Covid-19 Related Investigations
The FCA, SFO and HMRC are all showing interest in key Covid-19 related issues, including market abuse, fraud arising from government Covid-19 loans and procurement and investigations into the fair treatment of vulnerable customers (following the FCA’s guidance on the topic in February 2021).
Another key area for regulators will be addressing operational resilience post-Covid-19. Following the March 2021 FCA/PRA/Bank of England policy paper, March 2022 marks the first important deadline for firms to take comprehensive steps to identify vulnerabilities in their resilience, including carrying out mapping and scenario testing to the level of sophistication necessary to accurately identify important business services and setting impact tolerances. We expect this will lead to greater regulatory activity in holding firms to account.
Anti Money-Laundering and Sanctions
2021 marked the FCA’s first criminal conviction of Natwest, issued with a £264.8 million fine for failures of its anti-money laundering systems. As at January, the regulator had 29 AML regulatory investigations afoot, two of which were criminal investigations, three civil probes, and six “dual-track”. Firms will need to remain vigilant and prioritise their AML and transaction monitoring systems and controls. Global attention on crypto-currencies is also attracting growing global regulatory interest. The accelerated – and uncertain – expansion of anti-Russian sanctions following the invasion of Ukraine will require sharp and intelligent action from firms, with the Office of Financial Sanctions Implementation and the FCA ready to act on missteps. Firms with a presence in the US or EU will need to be particularly careful given the divergence in restrictive measures.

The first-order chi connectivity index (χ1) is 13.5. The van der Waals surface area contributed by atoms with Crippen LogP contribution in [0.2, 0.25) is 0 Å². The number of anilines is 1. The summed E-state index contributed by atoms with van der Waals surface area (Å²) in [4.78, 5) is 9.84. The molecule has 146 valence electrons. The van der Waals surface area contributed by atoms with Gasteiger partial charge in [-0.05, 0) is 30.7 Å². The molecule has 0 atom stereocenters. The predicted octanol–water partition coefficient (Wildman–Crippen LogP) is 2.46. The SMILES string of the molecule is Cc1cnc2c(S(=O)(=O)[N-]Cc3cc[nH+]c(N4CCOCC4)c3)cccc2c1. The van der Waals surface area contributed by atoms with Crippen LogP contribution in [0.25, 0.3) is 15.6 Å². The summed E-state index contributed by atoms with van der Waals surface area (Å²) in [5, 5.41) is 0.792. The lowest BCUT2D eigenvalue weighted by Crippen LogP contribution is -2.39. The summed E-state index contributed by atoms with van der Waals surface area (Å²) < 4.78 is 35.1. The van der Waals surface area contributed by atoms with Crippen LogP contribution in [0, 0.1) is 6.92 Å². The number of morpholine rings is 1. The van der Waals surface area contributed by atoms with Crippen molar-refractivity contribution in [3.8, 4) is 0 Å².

The Expansion of ESG
Enforcement authorities are sharpening their focus on ESG issues. Regulators are particularly alive to the risks of “green-washing” whereby firms exaggerate green credentials, misleading consumers and hindering meaningful climate action. With greater regulatory scrutiny (including from the FCA, Financial Reporting Council, the UK Government’s Green Technical Advisory Group and the Advertising Standards Agency), firms will be held to greater accountability in improving and marketing their ESG performance and driving positive change through their actions and investments.
With an exponential increase in reliance on technology, the threats to cybersecurity and data privacy remains acute, including in light of rising geopolitical tensions. Companies face greater compliance obligations as they continue to adapt to the GDPR and national data regulations and will need to be alive to the importance of demonstrating their cybersecurity and data protection plans along with greater scrutiny from the ICO and, if a regulated firm, by the FCA and PRA.
To discuss further, do not hesitate to reach out to the Pallas Investigations Team: